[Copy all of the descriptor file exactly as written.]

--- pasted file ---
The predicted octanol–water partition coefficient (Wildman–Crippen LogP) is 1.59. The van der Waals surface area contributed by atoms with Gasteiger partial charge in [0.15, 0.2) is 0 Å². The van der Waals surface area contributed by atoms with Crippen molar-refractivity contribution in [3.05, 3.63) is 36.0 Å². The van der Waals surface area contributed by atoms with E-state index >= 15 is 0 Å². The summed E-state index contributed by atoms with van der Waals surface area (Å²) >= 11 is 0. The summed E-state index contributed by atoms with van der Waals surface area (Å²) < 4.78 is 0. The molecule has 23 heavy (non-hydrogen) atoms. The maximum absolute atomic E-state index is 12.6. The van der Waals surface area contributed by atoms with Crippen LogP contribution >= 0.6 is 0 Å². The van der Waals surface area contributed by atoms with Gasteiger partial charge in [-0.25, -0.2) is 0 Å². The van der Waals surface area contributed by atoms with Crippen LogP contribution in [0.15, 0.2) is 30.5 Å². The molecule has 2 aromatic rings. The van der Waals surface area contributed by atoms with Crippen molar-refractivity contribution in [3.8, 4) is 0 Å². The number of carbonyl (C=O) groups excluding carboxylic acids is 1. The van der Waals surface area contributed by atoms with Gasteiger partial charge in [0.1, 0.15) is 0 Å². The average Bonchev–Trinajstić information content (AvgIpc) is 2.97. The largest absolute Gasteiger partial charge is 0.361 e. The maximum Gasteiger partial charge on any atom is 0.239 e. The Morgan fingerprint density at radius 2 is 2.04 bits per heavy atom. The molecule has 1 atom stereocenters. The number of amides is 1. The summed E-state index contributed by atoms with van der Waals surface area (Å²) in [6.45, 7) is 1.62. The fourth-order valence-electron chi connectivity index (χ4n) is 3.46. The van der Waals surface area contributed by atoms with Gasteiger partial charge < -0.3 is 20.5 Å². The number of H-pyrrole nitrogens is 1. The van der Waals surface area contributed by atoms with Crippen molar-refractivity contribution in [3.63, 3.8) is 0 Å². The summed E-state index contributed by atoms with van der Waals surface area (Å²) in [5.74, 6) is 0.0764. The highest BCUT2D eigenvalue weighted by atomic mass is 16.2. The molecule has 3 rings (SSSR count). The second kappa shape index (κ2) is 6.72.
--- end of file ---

The predicted octanol–water partition coefficient (Wildman–Crippen LogP) is 1.59. The van der Waals surface area contributed by atoms with Gasteiger partial charge in [0.15, 0.2) is 0 Å². The van der Waals surface area contributed by atoms with Crippen molar-refractivity contribution in [3.05, 3.63) is 36.0 Å². The van der Waals surface area contributed by atoms with E-state index >= 15 is 0 Å². The summed E-state index contributed by atoms with van der Waals surface area (Å²) >= 11 is 0. The summed E-state index contributed by atoms with van der Waals surface area (Å²) < 4.78 is 0. The molecule has 23 heavy (non-hydrogen) atoms. The maximum absolute atomic E-state index is 12.6. The van der Waals surface area contributed by atoms with Crippen LogP contribution >= 0.6 is 0 Å². The van der Waals surface area contributed by atoms with Gasteiger partial charge in [-0.25, -0.2) is 0 Å². The van der Waals surface area contributed by atoms with Crippen LogP contribution in [0.15, 0.2) is 30.5 Å². The molecule has 2 aromatic rings. The van der Waals surface area contributed by atoms with Crippen molar-refractivity contribution in [3.8, 4) is 0 Å². The number of carbonyl (C=O) groups excluding carboxylic acids is 1. The van der Waals surface area contributed by atoms with Gasteiger partial charge in [0.1, 0.15) is 0 Å². The average Bonchev–Trinajstić information content (AvgIpc) is 2.97. The largest absolute Gasteiger partial charge is 0.361 e. The maximum Gasteiger partial charge on any atom is 0.239 e. The Morgan fingerprint density at radius 2 is 2.04 bits per heavy atom. The molecule has 1 atom stereocenters. The number of amides is 1. The summed E-state index contributed by atoms with van der Waals surface area (Å²) in [6.45, 7) is 1.62. The fourth-order valence-electron chi connectivity index (χ4n) is 3.46. The van der Waals surface area contributed by atoms with Gasteiger partial charge < -0.3 is 20.5 Å². The number of H-pyrrole nitrogens is 1. The van der Waals surface area contributed by atoms with Crippen molar-refractivity contribution in [3.63, 3.8) is 0 Å². The summed E-state index contributed by atoms with van der Waals surface area (Å²) in [5.74, 6) is 0.0764. The highest BCUT2D eigenvalue weighted by atomic mass is 16.2. The molecule has 3 rings (SSSR count). The second kappa shape index (κ2) is 6.72.